But I digress. The point I'd like to make is not about the historicity and inexplicability of this or that miracle -- though such a venture is not overly difficult and not at all fruitless. Rather, I simply want to propose a "way of looking" (Schauensart) at the discrepancies among the more reliable cases of stigmata.
A few weeks after having read about this phenomenon, I was riding the bus to Jing Yi University. Suddenly, we hit a bump, and I noticed all the passengers' heads, including my own, bobbed downward in the same moment. It was if we all hiccupped or nodded at once. I wouldn't have given any more thought to it, except that I had happened to notice minute difference in the particular ways we all had bobbed our heads. When the bump came, one young lady had her head turned left, while I was looking straight ahead. Accordingly, my head went in planar descent, whereas hers curved downward a little diagonally. I noticed a student's younger, suppler neck bent farther down than the old lady's near her. And so on, for as many people as my view from the rear of the bus could register.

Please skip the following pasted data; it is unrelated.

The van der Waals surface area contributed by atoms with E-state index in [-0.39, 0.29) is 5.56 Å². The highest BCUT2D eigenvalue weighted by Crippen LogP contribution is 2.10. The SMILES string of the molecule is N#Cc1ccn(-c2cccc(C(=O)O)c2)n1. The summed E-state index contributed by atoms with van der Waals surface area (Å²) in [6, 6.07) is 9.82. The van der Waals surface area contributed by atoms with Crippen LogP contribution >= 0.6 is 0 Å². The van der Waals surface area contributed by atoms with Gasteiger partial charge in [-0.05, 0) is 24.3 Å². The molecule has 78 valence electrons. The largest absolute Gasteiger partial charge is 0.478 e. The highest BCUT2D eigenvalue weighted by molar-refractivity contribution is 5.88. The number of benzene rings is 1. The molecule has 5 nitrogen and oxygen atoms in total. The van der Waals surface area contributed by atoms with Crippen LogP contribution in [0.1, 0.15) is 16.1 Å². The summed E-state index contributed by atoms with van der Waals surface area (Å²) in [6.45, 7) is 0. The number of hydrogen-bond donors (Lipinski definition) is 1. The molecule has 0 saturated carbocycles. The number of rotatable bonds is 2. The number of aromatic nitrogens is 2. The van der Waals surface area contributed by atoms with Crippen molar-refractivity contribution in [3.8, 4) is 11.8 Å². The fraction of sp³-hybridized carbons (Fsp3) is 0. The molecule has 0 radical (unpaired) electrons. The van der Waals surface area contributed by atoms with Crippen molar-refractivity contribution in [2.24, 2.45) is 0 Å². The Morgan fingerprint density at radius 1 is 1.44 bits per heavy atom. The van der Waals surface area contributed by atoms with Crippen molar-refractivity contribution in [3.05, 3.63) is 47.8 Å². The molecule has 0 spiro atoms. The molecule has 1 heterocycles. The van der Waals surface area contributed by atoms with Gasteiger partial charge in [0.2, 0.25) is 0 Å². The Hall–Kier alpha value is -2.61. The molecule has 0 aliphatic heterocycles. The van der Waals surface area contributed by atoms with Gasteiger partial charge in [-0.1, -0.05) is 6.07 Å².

What had happened? We had all experienced the same phenomenon, or impulse, "from outside", but we each had manifested its effects differently according to where we sat, how we were composed, where were looking and so forth. It struck me like lightning that this is precisely the logic behind stigmatic discrepancies! Far from "branding" stigmatists like holy cattle, God the Spirit works from within a unique person to produce stigmata. As that person freely and deeply unites him or herself to Christ the wounded Savior, the Spirit synergizes this "co-suffering' into ultimately tangible effects. The wounds Padre Pio felt in his soul, as he followed his Crucified Lord, ultimately found their way to his flesh. This "phenomenological symmetry" between the soul and the flesh is exactly the aim of theosis (sanctification, union witht the divine, restoration of the self), insofar as theosis means reconciling the holy desires of the soul and will with the movements and impulses of the flesh. True stigmatists cannot simply "dredge up" these wounds; the wounds are, after all, not even their own: they are Christ's, belonging to Him who dwells within them. So, while genuine stigmata are, like all fruit of godliness, never possible without the Spirit's antecedent movements of grace, yet it is equally true they are never simply imposed by God on unwilling creatures. Precisely by uniting myself to Christ in religious zeal and obedience, I in a sense invite God to wound me, mark me, label me, as His own with the marks of Christ.